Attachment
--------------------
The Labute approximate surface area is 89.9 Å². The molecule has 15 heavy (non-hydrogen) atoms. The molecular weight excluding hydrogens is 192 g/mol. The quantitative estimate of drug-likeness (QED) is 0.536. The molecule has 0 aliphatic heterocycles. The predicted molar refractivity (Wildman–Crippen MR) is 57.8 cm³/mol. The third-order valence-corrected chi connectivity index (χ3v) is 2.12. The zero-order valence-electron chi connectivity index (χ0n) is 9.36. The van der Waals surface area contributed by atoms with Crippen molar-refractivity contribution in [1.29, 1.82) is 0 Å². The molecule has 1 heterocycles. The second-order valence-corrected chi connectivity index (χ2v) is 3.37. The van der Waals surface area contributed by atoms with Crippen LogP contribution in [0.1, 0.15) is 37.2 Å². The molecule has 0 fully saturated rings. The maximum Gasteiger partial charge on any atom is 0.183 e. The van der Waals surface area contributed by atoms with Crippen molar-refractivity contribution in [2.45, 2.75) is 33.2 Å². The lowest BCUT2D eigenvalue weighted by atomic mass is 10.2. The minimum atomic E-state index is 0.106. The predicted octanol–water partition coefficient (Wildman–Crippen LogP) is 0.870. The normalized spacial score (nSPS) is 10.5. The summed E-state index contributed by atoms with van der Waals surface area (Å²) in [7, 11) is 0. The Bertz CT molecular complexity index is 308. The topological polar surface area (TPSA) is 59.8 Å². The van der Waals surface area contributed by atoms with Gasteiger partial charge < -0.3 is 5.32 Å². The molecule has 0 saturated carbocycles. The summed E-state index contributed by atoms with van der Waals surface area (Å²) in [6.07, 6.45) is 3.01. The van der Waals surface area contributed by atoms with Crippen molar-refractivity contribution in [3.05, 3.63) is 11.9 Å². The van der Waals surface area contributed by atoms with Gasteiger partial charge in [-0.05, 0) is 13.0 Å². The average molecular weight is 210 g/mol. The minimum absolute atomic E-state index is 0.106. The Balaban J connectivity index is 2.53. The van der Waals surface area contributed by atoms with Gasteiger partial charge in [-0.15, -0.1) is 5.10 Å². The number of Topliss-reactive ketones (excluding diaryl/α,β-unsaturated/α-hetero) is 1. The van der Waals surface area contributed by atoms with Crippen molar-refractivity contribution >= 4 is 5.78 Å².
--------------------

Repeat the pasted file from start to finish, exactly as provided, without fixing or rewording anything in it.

The Labute approximate surface area is 89.9 Å². The molecule has 15 heavy (non-hydrogen) atoms. The molecular weight excluding hydrogens is 192 g/mol. The quantitative estimate of drug-likeness (QED) is 0.536. The molecule has 0 aliphatic heterocycles. The predicted molar refractivity (Wildman–Crippen MR) is 57.8 cm³/mol. The third-order valence-corrected chi connectivity index (χ3v) is 2.12. The zero-order valence-electron chi connectivity index (χ0n) is 9.36. The van der Waals surface area contributed by atoms with Crippen molar-refractivity contribution in [1.29, 1.82) is 0 Å². The molecule has 1 heterocycles. The second-order valence-corrected chi connectivity index (χ2v) is 3.37. The van der Waals surface area contributed by atoms with Crippen LogP contribution in [0.1, 0.15) is 37.2 Å². The molecule has 0 fully saturated rings. The maximum Gasteiger partial charge on any atom is 0.183 e. The van der Waals surface area contributed by atoms with Crippen molar-refractivity contribution in [2.45, 2.75) is 33.2 Å². The lowest BCUT2D eigenvalue weighted by atomic mass is 10.2. The minimum atomic E-state index is 0.106. The predicted octanol–water partition coefficient (Wildman–Crippen LogP) is 0.870. The normalized spacial score (nSPS) is 10.5. The summed E-state index contributed by atoms with van der Waals surface area (Å²) in [7, 11) is 0. The Bertz CT molecular complexity index is 308. The topological polar surface area (TPSA) is 59.8 Å². The van der Waals surface area contributed by atoms with Gasteiger partial charge < -0.3 is 5.32 Å². The molecule has 0 saturated carbocycles. The summed E-state index contributed by atoms with van der Waals surface area (Å²) in [6.07, 6.45) is 3.01. The van der Waals surface area contributed by atoms with Crippen molar-refractivity contribution in [3.05, 3.63) is 11.9 Å². The van der Waals surface area contributed by atoms with Gasteiger partial charge in [-0.05, 0) is 13.0 Å². The average molecular weight is 210 g/mol. The minimum absolute atomic E-state index is 0.106. The Balaban J connectivity index is 2.53. The van der Waals surface area contributed by atoms with Gasteiger partial charge in [-0.15, -0.1) is 5.10 Å². The number of Topliss-reactive ketones (excluding diaryl/α,β-unsaturated/α-hetero) is 1. The van der Waals surface area contributed by atoms with Crippen molar-refractivity contribution >= 4 is 5.78 Å².